Historically, the Act has been used by courts to effectuate their lawful orders when there has been no statutory framework to follow.[27] The government’s motion cites cases in which the Act was used by courts to compel parties to assist in the effecting of court orders—suggesting that Apple be similarly required to assist technically in the search of the phone, pursuant to the court’s order.[28] Unlike the cases cited by the government, Apple in this case is being required to create a new operating system, pursuant to the government’s unique specifications.[29] The government argues that because Apple’s devices cannot be updated without a unique “digital signature,”[30] it has ensured that it cannot be seen as “far removed”[31] from the matter. The government notes in the memorandum of points and authorities to its motion to compel, that Apple’s assistance is necessary based on its unique ability to “cryptographically sign code,”[32] leading the government to request that Apple write the specific code, and upload it onto the iPhone in question.

Analysis

Government Arguments

In its application for an order compelling Apple’s assistance in unlocking the seized iPhone, the Government argued that the Act gave the court the power to mandate Apple’s assistance[33]  The Government argued that the Act can require “a third party to provide nonburdensome technical assistance,” citing the Supreme Court in United States v. New York Telephone Co.[34]  The Court in that case created a three factor test for determining whether it could compel action by a third party using the Act, (1) whether a party is far removed from the controversy, (2) whether requiring action would impose an undue burden on the part, and (3) whether the assistance from the party was necessary for the successful fulfilling of the underlying court order (in this case a search warrant for the iPhone).[35]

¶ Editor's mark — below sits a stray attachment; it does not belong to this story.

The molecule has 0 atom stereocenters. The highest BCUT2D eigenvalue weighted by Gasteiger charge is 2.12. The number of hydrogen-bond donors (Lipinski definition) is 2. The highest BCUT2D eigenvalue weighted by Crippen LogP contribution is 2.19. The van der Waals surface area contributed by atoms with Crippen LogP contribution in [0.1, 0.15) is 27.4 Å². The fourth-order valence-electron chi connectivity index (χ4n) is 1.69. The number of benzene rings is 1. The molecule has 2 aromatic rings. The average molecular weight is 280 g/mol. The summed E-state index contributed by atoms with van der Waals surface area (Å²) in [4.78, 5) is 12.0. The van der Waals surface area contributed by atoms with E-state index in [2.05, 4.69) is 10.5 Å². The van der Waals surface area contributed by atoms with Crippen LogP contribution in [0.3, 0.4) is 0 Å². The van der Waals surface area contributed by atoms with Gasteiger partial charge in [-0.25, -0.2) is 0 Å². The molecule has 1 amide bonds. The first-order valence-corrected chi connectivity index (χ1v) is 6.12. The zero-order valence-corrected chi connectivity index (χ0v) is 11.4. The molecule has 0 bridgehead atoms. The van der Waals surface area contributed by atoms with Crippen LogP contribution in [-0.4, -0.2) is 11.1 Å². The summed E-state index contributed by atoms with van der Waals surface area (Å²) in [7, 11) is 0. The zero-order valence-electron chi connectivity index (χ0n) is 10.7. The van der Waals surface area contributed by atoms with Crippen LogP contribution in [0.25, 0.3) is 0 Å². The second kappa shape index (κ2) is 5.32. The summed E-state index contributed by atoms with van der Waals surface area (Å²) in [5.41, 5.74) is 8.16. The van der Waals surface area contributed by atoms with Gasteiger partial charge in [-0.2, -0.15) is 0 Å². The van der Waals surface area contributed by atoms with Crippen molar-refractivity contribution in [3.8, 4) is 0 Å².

The government argued that it met the three step test imposed by the Court in New York Telephone Co., first arguing that Apple was not far removed from the unlocking of the iPhone.[36]  The government argued that because Apple “designed, manufactured and sold the [iPhone] and wrote and owns the [operating system],” it cannot be seen as far removed from the controversy.[37]  The government further argues that Apple cannot be far removed because it is the only party able to update the software[38]  in a way that would comply with the court’s order.[39] The government’s argument is supported by the Supreme Court’s decision in New York Telephone Co., which held that a non-governmental third party can be compelled to act when its “facilities were being employed to facilitate a criminal enterprise.”[40]

The government next argues that the order is not unduly burdensome for Apple. The government points to Apple’s regular business of writing software code to suggest that it cannot now claim that writing a specific code would impose an undue burden.[41]

Lastly, the Government argues that it meets the necessity requirement because Apple has created a situation whereby it is the only entity that can write software to update its iOS.[42]  Because iPhones require Apple’s crypto-signature, Apple’s assistance is required to effectuate the search warrant. The government notes that it is not requesting that Apple provide the unencrypted contents of the phone, but instead that it simply assist in the Government’s testing of passcodes to unlock the phone.[43]

Apple Arguments

Apple responded to the Government’s motion to compel by arguing that it should not be required to further comply with the governments request.[44]  Because it (1) relies on a misapplication of the Act, (2) violates the First Amendment by compelling speech by Apple, and (3) violates the Fifth Amendment’s due process clause.[45]